Challenges to law could redefine Native American foster care, adoptions

PHOENIX – Gilbert resident Mimi Condon calls the struggle to make her oldest son part of her family her “39-month labor.”

That’s how long it took to adopt David because he’s a Native American and the Condons are not – which meant the 40-year-old Indian Child Welfare Act came into play during the adoption, adding layers of complexity to the process.

The Condons did not set out to adopt Native American children, but three of their four adopted kids – David, now 11, Tommy, 7, and Isaac, 4 – are Native American. Condon tries to keep them connected to their roots, but said she adopted the boys to get them out of foster care and into a loving home.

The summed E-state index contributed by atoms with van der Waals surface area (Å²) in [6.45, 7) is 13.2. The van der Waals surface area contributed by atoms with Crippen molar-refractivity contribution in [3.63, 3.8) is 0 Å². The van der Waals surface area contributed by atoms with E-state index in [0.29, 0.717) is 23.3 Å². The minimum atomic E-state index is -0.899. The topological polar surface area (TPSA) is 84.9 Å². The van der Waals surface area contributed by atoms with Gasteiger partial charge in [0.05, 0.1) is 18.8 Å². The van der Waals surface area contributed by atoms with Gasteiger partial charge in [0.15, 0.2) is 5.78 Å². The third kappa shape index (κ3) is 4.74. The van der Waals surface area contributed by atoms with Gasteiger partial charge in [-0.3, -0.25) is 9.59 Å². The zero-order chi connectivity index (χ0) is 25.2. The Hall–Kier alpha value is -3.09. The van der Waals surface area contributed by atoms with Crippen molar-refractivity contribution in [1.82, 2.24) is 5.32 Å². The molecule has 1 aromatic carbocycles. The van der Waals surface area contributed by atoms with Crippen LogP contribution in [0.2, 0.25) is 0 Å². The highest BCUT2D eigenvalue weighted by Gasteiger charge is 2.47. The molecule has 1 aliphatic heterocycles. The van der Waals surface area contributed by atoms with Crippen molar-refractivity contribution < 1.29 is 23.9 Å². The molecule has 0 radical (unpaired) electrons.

“We didn’t want them to have that extra step,” Condon said. “We wanted them to stay with us.”

The Indian Child Welfare Act requires that Native American children be placed in Native American foster or adoptive homes, where possible, to maintain their heritage and identity.

The law is being challenged with increasing regularity in courts and by special-interest groups who contend it prioritizes race over a child’s best interest. Read more

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